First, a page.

• Are recruiters and hiring managers fully educated on all discrimination laws? Do they know which illegal interview questions to stay away from?
  • Make sure every hiring manager and recruiter consistently performs interviews that feature impartial, neutral criteria, to help eliminate subjective biases.


The OFCCP helps makes sure that federal contractors use non-discriminatory hiring practices so all Americans are ensured they have equal access to federal jobs. Any federal contractor that conducts more than $10,000 per year in business with the government is subject to the rules of the OFCCP. They are forbidden to discriminate against employees based on their color, national origin, race, religion or sex. The law also mandates that contractors make efforts to employ individuals with disabilities, Vietnam-era veterans and other covered military veterans, as long as they’re qualified for the role.

The OFCCP conducts yearly audits to ensure businesses are toeing the line with the law. The audits analyze the hiring methods and practices of all federal contractors. These are the three main things auditors are looking out for:

  • Does the contractor have nondiscriminatory hiring and employment practices?
  • Does the employer take action to ensure equal employment opportunity for all applicants, including veterans and disabled candidates?
  • Does the employer have properly documented employment decision guidelines?

Discrimination cases handled by the OFCCP are on the rise. In fiscal year 2018, 94 cases were completed with monetary relief of $16,441,619. In 2019, that number skyrocketed to 156, with monetary relief two-and-a-half times that of FY18 at $40,569,816.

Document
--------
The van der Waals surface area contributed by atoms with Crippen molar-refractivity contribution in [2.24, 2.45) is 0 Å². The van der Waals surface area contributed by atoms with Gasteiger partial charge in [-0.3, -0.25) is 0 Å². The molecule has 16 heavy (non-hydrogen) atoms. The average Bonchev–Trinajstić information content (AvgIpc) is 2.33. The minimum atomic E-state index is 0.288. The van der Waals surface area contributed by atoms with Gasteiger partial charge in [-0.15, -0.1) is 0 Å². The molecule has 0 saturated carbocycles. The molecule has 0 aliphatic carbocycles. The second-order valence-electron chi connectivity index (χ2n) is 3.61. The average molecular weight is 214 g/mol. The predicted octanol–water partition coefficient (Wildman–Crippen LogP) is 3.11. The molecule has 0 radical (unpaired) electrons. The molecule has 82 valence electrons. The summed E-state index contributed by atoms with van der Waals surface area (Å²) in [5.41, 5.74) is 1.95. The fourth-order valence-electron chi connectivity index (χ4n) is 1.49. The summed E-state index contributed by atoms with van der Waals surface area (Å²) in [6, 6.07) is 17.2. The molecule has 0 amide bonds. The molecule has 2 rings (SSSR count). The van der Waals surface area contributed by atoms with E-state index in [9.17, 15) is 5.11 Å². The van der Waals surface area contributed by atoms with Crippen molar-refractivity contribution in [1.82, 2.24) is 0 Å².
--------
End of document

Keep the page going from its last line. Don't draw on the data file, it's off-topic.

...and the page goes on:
Automate the recruiting process

Talent acquisition can be full of risk. But it doesn’t have to be. So how can your organization help ensure recruiting compliance so you don’t become an EEOC or OFCCP statistic (and a news headline)? The easiest way is by including an applicant tracking system (ATS) and automated recruiting in your hiring practices. As some wise person once said, “The best defense is a good offense.” To see a best-in-class defense, check out Paycor Recruiting.

Ability to indicate where jobs were posted: This functionality is especially important in the event of an OFCCP audit. You have to be able to pull a report showing that all job openings were listed with local and state employment agencies except for:

  • Executive and top management positions
  • Positions that will be filled internally
  • Positions lasting three days or fewer

Reasons for non-selection: Requiring a reason for non-selection means that your applicant flow logs will always be up-to-date. The system should provide standard reasons for passing on a candidate, such as conflicts with salary, education, or experience. Make sure you consult with a labor attorney or other EEOC to ensure the reasons are in compliance.

Cloud-based applicant data storage: If you’re still maintaining paper files, it’s easy for candidate information to get lost in the shuffle. Having a system that stores everything electronically so you can easily access documents with a few clicks of the mouse will help in the event of an EEOC or OFCCP audit.

Want to hand off compliance to someone else?

We’re here to help! Our applicant tracking system can help streamline your recruiting and hiring process. And we have compliance features baked in to help your business stay on the right side of the law. Contact us today for a demo!